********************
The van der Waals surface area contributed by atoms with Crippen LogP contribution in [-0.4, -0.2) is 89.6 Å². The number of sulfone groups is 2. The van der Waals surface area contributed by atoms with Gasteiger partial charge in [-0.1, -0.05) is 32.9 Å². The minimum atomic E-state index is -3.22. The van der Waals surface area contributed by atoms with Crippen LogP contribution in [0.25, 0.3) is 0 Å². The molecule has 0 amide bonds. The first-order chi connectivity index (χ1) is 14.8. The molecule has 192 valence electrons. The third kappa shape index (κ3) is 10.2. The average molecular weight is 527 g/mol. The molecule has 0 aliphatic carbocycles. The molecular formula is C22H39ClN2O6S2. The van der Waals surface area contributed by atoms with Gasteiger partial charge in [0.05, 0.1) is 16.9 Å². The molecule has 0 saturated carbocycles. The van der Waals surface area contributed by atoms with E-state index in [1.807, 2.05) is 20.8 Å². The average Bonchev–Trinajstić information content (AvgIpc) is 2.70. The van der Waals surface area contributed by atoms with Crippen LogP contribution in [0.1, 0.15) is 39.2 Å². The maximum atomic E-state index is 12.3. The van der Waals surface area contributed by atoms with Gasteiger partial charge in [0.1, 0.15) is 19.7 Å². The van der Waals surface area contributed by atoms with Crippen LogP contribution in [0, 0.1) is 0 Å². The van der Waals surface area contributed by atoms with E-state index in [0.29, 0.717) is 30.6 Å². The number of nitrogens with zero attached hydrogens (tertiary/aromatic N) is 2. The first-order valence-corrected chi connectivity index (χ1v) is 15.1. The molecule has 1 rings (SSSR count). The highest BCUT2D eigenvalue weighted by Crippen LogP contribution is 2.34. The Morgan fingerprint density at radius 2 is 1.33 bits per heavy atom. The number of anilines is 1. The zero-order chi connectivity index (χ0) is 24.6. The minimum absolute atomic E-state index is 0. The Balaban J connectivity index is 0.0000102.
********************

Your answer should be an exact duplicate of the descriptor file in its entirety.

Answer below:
The van der Waals surface area contributed by atoms with Crippen LogP contribution in [-0.4, -0.2) is 89.6 Å². The number of sulfone groups is 2. The van der Waals surface area contributed by atoms with Gasteiger partial charge in [-0.1, -0.05) is 32.9 Å². The minimum atomic E-state index is -3.22. The van der Waals surface area contributed by atoms with Crippen LogP contribution in [0.25, 0.3) is 0 Å². The molecule has 0 amide bonds. The first-order chi connectivity index (χ1) is 14.8. The molecule has 192 valence electrons. The third kappa shape index (κ3) is 10.2. The average molecular weight is 527 g/mol. The molecule has 0 aliphatic carbocycles. The molecular formula is C22H39ClN2O6S2. The van der Waals surface area contributed by atoms with Gasteiger partial charge in [0.05, 0.1) is 16.9 Å². The molecule has 0 saturated carbocycles. The van der Waals surface area contributed by atoms with E-state index in [1.807, 2.05) is 20.8 Å². The average Bonchev–Trinajstić information content (AvgIpc) is 2.70. The van der Waals surface area contributed by atoms with Crippen LogP contribution in [0.1, 0.15) is 39.2 Å². The maximum atomic E-state index is 12.3. The van der Waals surface area contributed by atoms with Gasteiger partial charge in [0.1, 0.15) is 19.7 Å². The van der Waals surface area contributed by atoms with Crippen LogP contribution in [0, 0.1) is 0 Å². The van der Waals surface area contributed by atoms with E-state index in [0.29, 0.717) is 30.6 Å². The number of nitrogens with zero attached hydrogens (tertiary/aromatic N) is 2. The first-order valence-corrected chi connectivity index (χ1v) is 15.1. The molecule has 1 rings (SSSR count). The highest BCUT2D eigenvalue weighted by Crippen LogP contribution is 2.34. The Morgan fingerprint density at radius 2 is 1.33 bits per heavy atom. The number of anilines is 1. The zero-order chi connectivity index (χ0) is 24.6. The minimum absolute atomic E-state index is 0. The Balaban J connectivity index is 0.0000102.